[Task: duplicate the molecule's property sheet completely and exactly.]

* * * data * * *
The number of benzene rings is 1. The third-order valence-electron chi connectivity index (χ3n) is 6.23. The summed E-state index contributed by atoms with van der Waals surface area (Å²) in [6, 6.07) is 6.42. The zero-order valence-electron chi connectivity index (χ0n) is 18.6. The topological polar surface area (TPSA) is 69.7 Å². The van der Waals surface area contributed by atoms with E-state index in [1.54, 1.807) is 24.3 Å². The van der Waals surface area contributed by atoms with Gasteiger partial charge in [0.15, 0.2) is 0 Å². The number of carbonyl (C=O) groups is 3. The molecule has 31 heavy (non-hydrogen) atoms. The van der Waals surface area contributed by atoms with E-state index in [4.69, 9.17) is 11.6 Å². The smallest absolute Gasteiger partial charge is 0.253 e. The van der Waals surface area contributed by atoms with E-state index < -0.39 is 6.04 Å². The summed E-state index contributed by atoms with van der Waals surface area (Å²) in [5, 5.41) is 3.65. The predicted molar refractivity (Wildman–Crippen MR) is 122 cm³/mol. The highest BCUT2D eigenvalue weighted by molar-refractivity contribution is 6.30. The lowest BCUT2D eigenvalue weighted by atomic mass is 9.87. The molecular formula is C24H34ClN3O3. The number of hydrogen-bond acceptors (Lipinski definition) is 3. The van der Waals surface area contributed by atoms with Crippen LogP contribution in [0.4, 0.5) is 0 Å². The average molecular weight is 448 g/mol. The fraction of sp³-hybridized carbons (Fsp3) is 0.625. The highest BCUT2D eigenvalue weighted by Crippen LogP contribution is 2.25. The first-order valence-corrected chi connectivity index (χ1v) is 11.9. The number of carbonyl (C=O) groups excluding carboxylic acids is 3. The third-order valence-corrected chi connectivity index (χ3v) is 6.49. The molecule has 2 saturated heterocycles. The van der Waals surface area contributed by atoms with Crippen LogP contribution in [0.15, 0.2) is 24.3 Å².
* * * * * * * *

The number of benzene rings is 1. The third-order valence-electron chi connectivity index (χ3n) is 6.23. The summed E-state index contributed by atoms with van der Waals surface area (Å²) in [6, 6.07) is 6.42. The zero-order valence-electron chi connectivity index (χ0n) is 18.6. The topological polar surface area (TPSA) is 69.7 Å². The van der Waals surface area contributed by atoms with E-state index in [1.54, 1.807) is 24.3 Å². The van der Waals surface area contributed by atoms with Gasteiger partial charge in [0.15, 0.2) is 0 Å². The number of carbonyl (C=O) groups is 3. The molecule has 31 heavy (non-hydrogen) atoms. The van der Waals surface area contributed by atoms with E-state index in [4.69, 9.17) is 11.6 Å². The smallest absolute Gasteiger partial charge is 0.253 e. The van der Waals surface area contributed by atoms with E-state index < -0.39 is 6.04 Å². The summed E-state index contributed by atoms with van der Waals surface area (Å²) in [5, 5.41) is 3.65. The predicted molar refractivity (Wildman–Crippen MR) is 122 cm³/mol. The highest BCUT2D eigenvalue weighted by molar-refractivity contribution is 6.30. The lowest BCUT2D eigenvalue weighted by atomic mass is 9.87. The molecular formula is C24H34ClN3O3. The number of hydrogen-bond acceptors (Lipinski definition) is 3. The van der Waals surface area contributed by atoms with Crippen LogP contribution in [0.4, 0.5) is 0 Å². The average molecular weight is 448 g/mol. The fraction of sp³-hybridized carbons (Fsp3) is 0.625. The highest BCUT2D eigenvalue weighted by Crippen LogP contribution is 2.25. The first-order valence-corrected chi connectivity index (χ1v) is 11.9. The number of carbonyl (C=O) groups excluding carboxylic acids is 3. The third-order valence-corrected chi connectivity index (χ3v) is 6.49. The molecule has 2 saturated heterocycles. The van der Waals surface area contributed by atoms with Crippen LogP contribution in [0.15, 0.2) is 24.3 Å².